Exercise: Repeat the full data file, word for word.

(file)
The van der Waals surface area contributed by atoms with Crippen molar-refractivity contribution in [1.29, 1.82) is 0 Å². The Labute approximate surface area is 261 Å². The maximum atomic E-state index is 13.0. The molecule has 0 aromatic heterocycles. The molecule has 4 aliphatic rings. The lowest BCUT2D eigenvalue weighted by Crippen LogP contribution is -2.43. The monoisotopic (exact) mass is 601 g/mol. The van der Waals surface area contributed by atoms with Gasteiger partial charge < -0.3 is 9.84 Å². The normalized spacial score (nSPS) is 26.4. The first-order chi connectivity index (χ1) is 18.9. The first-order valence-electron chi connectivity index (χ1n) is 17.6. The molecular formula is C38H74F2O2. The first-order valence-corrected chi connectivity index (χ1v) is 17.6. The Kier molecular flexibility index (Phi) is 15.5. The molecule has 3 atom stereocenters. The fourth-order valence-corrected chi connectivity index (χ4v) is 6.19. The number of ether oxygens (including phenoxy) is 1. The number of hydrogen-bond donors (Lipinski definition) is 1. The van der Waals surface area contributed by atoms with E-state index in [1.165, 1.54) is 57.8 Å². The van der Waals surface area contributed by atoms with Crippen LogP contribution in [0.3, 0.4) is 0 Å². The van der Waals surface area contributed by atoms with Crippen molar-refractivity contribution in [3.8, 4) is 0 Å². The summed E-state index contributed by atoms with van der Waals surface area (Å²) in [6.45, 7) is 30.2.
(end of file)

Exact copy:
The van der Waals surface area contributed by atoms with Crippen molar-refractivity contribution in [1.29, 1.82) is 0 Å². The Labute approximate surface area is 261 Å². The maximum atomic E-state index is 13.0. The molecule has 0 aromatic heterocycles. The molecule has 4 aliphatic rings. The lowest BCUT2D eigenvalue weighted by Crippen LogP contribution is -2.43. The monoisotopic (exact) mass is 601 g/mol. The van der Waals surface area contributed by atoms with Gasteiger partial charge < -0.3 is 9.84 Å². The normalized spacial score (nSPS) is 26.4. The first-order chi connectivity index (χ1) is 18.9. The first-order valence-electron chi connectivity index (χ1n) is 17.6. The molecular formula is C38H74F2O2. The first-order valence-corrected chi connectivity index (χ1v) is 17.6. The Kier molecular flexibility index (Phi) is 15.5. The molecule has 3 atom stereocenters. The fourth-order valence-corrected chi connectivity index (χ4v) is 6.19. The number of ether oxygens (including phenoxy) is 1. The number of hydrogen-bond donors (Lipinski definition) is 1. The van der Waals surface area contributed by atoms with E-state index in [1.165, 1.54) is 57.8 Å². The van der Waals surface area contributed by atoms with Crippen LogP contribution in [0.3, 0.4) is 0 Å². The van der Waals surface area contributed by atoms with Crippen molar-refractivity contribution in [3.8, 4) is 0 Å². The summed E-state index contributed by atoms with van der Waals surface area (Å²) in [6.45, 7) is 30.2.